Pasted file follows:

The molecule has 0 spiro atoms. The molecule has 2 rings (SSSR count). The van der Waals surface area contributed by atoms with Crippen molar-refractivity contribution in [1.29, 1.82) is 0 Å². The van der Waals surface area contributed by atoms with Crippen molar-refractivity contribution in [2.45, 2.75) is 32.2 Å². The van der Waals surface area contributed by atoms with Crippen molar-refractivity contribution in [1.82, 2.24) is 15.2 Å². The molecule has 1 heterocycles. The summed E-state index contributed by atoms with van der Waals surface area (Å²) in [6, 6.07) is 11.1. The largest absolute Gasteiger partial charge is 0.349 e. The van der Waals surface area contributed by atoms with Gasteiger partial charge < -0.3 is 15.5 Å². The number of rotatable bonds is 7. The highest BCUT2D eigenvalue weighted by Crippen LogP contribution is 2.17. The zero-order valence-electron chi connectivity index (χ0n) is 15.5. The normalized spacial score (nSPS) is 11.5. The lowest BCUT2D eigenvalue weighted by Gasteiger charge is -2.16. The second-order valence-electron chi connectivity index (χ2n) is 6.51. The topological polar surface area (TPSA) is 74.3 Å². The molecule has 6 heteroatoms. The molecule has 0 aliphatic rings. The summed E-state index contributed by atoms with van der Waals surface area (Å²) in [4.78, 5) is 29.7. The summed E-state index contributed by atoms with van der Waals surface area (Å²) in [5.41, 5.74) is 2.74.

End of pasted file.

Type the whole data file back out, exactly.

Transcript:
The molecule has 0 spiro atoms. The molecule has 2 rings (SSSR count). The van der Waals surface area contributed by atoms with Crippen molar-refractivity contribution in [1.29, 1.82) is 0 Å². The van der Waals surface area contributed by atoms with Crippen molar-refractivity contribution in [2.45, 2.75) is 32.2 Å². The van der Waals surface area contributed by atoms with Crippen molar-refractivity contribution in [1.82, 2.24) is 15.2 Å². The molecule has 1 heterocycles. The summed E-state index contributed by atoms with van der Waals surface area (Å²) in [6, 6.07) is 11.1. The largest absolute Gasteiger partial charge is 0.349 e. The van der Waals surface area contributed by atoms with Gasteiger partial charge < -0.3 is 15.5 Å². The number of rotatable bonds is 7. The highest BCUT2D eigenvalue weighted by Crippen LogP contribution is 2.17. The zero-order valence-electron chi connectivity index (χ0n) is 15.5. The normalized spacial score (nSPS) is 11.5. The lowest BCUT2D eigenvalue weighted by Gasteiger charge is -2.16. The second-order valence-electron chi connectivity index (χ2n) is 6.51. The topological polar surface area (TPSA) is 74.3 Å². The molecule has 6 heteroatoms. The molecule has 0 aliphatic rings. The summed E-state index contributed by atoms with van der Waals surface area (Å²) in [4.78, 5) is 29.7. The summed E-state index contributed by atoms with van der Waals surface area (Å²) in [5.41, 5.74) is 2.74.